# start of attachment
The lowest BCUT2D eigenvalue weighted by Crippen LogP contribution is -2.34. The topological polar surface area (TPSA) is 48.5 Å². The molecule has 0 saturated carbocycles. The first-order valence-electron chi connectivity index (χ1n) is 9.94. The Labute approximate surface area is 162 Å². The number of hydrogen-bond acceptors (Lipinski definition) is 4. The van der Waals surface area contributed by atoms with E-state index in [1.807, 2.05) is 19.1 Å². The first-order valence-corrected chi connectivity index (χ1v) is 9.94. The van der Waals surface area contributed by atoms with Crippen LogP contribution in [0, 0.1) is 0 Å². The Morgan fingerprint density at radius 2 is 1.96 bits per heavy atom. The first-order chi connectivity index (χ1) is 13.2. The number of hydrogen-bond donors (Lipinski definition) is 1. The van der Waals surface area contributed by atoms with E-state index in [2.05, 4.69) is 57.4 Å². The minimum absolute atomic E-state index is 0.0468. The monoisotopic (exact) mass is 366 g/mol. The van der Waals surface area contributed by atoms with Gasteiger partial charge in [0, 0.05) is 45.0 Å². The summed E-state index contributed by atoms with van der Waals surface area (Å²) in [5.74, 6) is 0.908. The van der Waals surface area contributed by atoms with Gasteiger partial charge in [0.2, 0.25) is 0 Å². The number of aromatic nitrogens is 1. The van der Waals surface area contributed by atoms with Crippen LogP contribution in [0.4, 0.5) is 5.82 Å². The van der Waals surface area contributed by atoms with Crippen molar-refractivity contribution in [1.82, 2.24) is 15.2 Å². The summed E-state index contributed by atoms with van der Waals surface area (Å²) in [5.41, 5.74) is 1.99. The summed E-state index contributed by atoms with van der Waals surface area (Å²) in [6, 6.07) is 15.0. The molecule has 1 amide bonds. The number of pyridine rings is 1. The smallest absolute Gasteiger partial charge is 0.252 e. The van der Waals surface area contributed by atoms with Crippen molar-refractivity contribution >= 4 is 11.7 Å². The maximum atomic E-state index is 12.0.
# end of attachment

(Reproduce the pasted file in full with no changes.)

The lowest BCUT2D eigenvalue weighted by Crippen LogP contribution is -2.34. The topological polar surface area (TPSA) is 48.5 Å². The molecule has 0 saturated carbocycles. The first-order valence-electron chi connectivity index (χ1n) is 9.94. The Labute approximate surface area is 162 Å². The number of hydrogen-bond acceptors (Lipinski definition) is 4. The van der Waals surface area contributed by atoms with E-state index in [1.807, 2.05) is 19.1 Å². The first-order valence-corrected chi connectivity index (χ1v) is 9.94. The van der Waals surface area contributed by atoms with Crippen LogP contribution in [0, 0.1) is 0 Å². The Morgan fingerprint density at radius 2 is 1.96 bits per heavy atom. The first-order chi connectivity index (χ1) is 13.2. The number of hydrogen-bond donors (Lipinski definition) is 1. The van der Waals surface area contributed by atoms with E-state index in [2.05, 4.69) is 57.4 Å². The minimum absolute atomic E-state index is 0.0468. The monoisotopic (exact) mass is 366 g/mol. The van der Waals surface area contributed by atoms with Gasteiger partial charge in [0, 0.05) is 45.0 Å². The summed E-state index contributed by atoms with van der Waals surface area (Å²) in [5.74, 6) is 0.908. The van der Waals surface area contributed by atoms with Gasteiger partial charge in [0.2, 0.25) is 0 Å². The number of aromatic nitrogens is 1. The van der Waals surface area contributed by atoms with Crippen LogP contribution in [0.4, 0.5) is 5.82 Å². The van der Waals surface area contributed by atoms with Crippen molar-refractivity contribution in [1.82, 2.24) is 15.2 Å². The summed E-state index contributed by atoms with van der Waals surface area (Å²) in [5.41, 5.74) is 1.99. The summed E-state index contributed by atoms with van der Waals surface area (Å²) in [6, 6.07) is 15.0. The molecule has 1 amide bonds. The number of pyridine rings is 1. The smallest absolute Gasteiger partial charge is 0.252 e. The van der Waals surface area contributed by atoms with Crippen molar-refractivity contribution >= 4 is 11.7 Å². The maximum atomic E-state index is 12.0.